The Senate of the Philippines has drawn both cheers and jeers for its new building set to rise in Taguig in 2021. The Philippines’ upper chamber of congress however is not the only government body that has gone in search of a new home in recent years.
There have been a number of plans to transfer a number of government agencies from congested Manila with its poor urban layout other newly developed areas.
In 2014, the Supreme Court announced its plan to move to Taguig.
The complex on Padre Faura that houses the Supreme Court, Court of Appeals, and Department of Justice belongs to the University of the Philippines.
The following year, the high court signed a P1.29-billion contract to sell with the Bases Conversion Development Authority for the 21,463-square meter property that was once the Philippine Army Security Escort Area.
In 2017, the Supreme Court en banc chose the design prepared by local architectural firm Mañosa & Company for its planned complex in Fort Bonifacio.
Completion of the project is eyed by 2019.
In May 2018, the Senate chose the design prepared by international urban planning firm AECOM for its envisioned site also in Fort Bonifacio.
— Sherwin Gatchalian (@stgatchalian) May 28, 2018
Like the Supreme Court, the Senate has been sharing its complex with another government body. The Government Services Insurance System is housed in the same complex as the Senate in Pasay City.
Not all major institutions, however, are off to Taguig.
DOST, DENR etc.
The New Clark City complex being developed in Tarlac, though projected to be the new center of commerce in Luzon, is also slated to house a government center.
At least six government agencies are expected to move to the district upon its completion. Vivencio B. Dizon, president of the BCDA has not yet named the agencies.
Among those previously tapped to relocate are the Departments of Science and Technology, Justice, Environment and Natural Resources, the Office of Civil Defense and the Climate Change Commission.
President Rodrigo Duterte is expected to release of a list of the agencies set to migrate to what has been billed as the country’s “new capital.”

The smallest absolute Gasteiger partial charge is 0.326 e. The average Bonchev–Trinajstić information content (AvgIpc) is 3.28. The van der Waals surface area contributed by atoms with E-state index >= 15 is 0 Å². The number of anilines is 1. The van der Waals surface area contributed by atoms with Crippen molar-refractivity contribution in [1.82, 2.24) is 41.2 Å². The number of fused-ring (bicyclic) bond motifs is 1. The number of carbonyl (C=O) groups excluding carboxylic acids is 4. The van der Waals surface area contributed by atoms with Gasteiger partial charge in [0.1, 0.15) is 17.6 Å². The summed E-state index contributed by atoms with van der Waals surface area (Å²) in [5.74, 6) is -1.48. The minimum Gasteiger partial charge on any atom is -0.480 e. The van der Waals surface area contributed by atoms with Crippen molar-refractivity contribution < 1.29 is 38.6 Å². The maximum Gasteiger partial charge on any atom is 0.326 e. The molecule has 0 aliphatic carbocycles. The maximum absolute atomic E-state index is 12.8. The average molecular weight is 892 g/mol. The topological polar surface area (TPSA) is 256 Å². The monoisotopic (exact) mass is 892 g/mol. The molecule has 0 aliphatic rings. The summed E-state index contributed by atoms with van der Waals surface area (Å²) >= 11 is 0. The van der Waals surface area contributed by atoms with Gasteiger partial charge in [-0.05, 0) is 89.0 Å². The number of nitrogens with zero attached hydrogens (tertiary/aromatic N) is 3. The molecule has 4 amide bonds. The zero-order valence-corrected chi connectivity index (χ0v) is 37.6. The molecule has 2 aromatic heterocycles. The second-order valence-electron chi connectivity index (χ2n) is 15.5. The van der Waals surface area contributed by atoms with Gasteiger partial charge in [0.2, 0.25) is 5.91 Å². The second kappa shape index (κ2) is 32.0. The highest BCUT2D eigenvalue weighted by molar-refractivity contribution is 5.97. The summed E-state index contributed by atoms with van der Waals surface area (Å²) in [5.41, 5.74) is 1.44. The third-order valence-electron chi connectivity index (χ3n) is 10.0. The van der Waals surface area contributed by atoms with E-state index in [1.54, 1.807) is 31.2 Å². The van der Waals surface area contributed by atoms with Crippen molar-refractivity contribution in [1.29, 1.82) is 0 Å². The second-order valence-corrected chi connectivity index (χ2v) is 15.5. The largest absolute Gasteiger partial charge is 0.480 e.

Different reasons for relocation
For some, a new relocating to a new building may be a symbolic yet revitalizing act.
Ang daming hate nung bagong senate building.
It just proves how we need that new building. Minsan kasi how the house looks makes you respect the people living on it.
Thesis to ng kaklase ko, which is also a senate building. Kaya naiintindihan ko kung paano to kailangan.
— wouldiwas shookspeared (@edricaraneta) May 28, 2018
Each government agency has its reason for relocating.
Sen. Panfilo Lacson, chair of the committee on accounts in 2017 lamented the P110-million rent the Senate has to pay annually for having to share its compound with the GSIS.
He also spoke of his frustration with having to house foreign guests in the building, which supposedly had “stinky” toilets.
For the Supreme Court, its new home in Taguig will affirm its fiscal autonomy.
“We don’t have our own building. That’s the reason for the proposed transfer,” said spokesperson Theodore Te in 2014.
Associate Justice Estelita Perlas-Bernabe has cited curing congestion, addressing the inefficiencies of the Padre Faura complex, and allowing the hosting of legal conventions as those sought to be achieved with the relocation.
Meanwhile, the government district set to rise in New Clark City seeks to address the need for disaster resilience outside Metro Manila.
Patrick Nicholas David, president and chief executive officer of AlloyMTD, the construction firm tapped for New Clark City, also hopes for the “bringing together different government offices” despite the plan to decongest Metro Manila.
“Our vision is for us not to travel around Metro Manila traffic just to get our business done,” he said.